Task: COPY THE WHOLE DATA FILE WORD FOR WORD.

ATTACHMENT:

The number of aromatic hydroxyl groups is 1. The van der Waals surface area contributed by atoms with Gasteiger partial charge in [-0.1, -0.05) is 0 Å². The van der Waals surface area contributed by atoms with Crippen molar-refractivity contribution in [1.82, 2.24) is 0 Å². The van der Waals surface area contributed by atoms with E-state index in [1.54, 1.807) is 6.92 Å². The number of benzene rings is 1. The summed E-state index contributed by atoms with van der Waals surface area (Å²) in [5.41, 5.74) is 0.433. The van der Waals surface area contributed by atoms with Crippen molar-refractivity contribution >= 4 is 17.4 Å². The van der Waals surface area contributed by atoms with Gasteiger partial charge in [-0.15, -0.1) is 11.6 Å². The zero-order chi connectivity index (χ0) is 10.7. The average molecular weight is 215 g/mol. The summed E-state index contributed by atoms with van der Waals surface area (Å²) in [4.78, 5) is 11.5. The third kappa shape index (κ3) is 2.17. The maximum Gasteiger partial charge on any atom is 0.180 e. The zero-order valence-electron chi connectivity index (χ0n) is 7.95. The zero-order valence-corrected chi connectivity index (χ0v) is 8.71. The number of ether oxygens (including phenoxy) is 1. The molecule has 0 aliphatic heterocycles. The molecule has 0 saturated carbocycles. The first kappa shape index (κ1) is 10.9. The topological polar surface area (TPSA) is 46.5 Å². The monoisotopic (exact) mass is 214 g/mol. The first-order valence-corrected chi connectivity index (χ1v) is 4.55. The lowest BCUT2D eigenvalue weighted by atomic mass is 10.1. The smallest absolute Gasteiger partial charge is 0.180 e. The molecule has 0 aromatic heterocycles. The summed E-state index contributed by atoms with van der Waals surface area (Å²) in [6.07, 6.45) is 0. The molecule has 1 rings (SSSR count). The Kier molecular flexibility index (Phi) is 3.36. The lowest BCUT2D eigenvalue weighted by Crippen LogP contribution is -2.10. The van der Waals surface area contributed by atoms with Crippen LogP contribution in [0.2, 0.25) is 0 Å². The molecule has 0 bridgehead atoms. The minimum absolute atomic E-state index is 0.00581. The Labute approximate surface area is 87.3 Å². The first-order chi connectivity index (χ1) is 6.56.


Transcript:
The number of aromatic hydroxyl groups is 1. The van der Waals surface area contributed by atoms with Gasteiger partial charge in [-0.1, -0.05) is 0 Å². The van der Waals surface area contributed by atoms with Crippen molar-refractivity contribution in [1.82, 2.24) is 0 Å². The van der Waals surface area contributed by atoms with E-state index in [1.54, 1.807) is 6.92 Å². The number of benzene rings is 1. The summed E-state index contributed by atoms with van der Waals surface area (Å²) in [5.41, 5.74) is 0.433. The van der Waals surface area contributed by atoms with Crippen molar-refractivity contribution >= 4 is 17.4 Å². The van der Waals surface area contributed by atoms with Gasteiger partial charge in [-0.15, -0.1) is 11.6 Å². The zero-order chi connectivity index (χ0) is 10.7. The average molecular weight is 215 g/mol. The summed E-state index contributed by atoms with van der Waals surface area (Å²) in [4.78, 5) is 11.5. The third kappa shape index (κ3) is 2.17. The maximum Gasteiger partial charge on any atom is 0.180 e. The zero-order valence-electron chi connectivity index (χ0n) is 7.95. The zero-order valence-corrected chi connectivity index (χ0v) is 8.71. The number of ether oxygens (including phenoxy) is 1. The molecule has 0 aliphatic heterocycles. The molecule has 0 saturated carbocycles. The first kappa shape index (κ1) is 10.9. The topological polar surface area (TPSA) is 46.5 Å². The monoisotopic (exact) mass is 214 g/mol. The first-order valence-corrected chi connectivity index (χ1v) is 4.55. The lowest BCUT2D eigenvalue weighted by atomic mass is 10.1. The smallest absolute Gasteiger partial charge is 0.180 e. The molecule has 0 aromatic heterocycles. The summed E-state index contributed by atoms with van der Waals surface area (Å²) in [6.07, 6.45) is 0. The molecule has 1 rings (SSSR count). The Kier molecular flexibility index (Phi) is 3.36. The lowest BCUT2D eigenvalue weighted by Crippen LogP contribution is -2.10. The van der Waals surface area contributed by atoms with Crippen LogP contribution in [0.2, 0.25) is 0 Å². The molecule has 0 bridgehead atoms. The minimum absolute atomic E-state index is 0.00581. The Labute approximate surface area is 87.3 Å². The first-order chi connectivity index (χ1) is 6.56.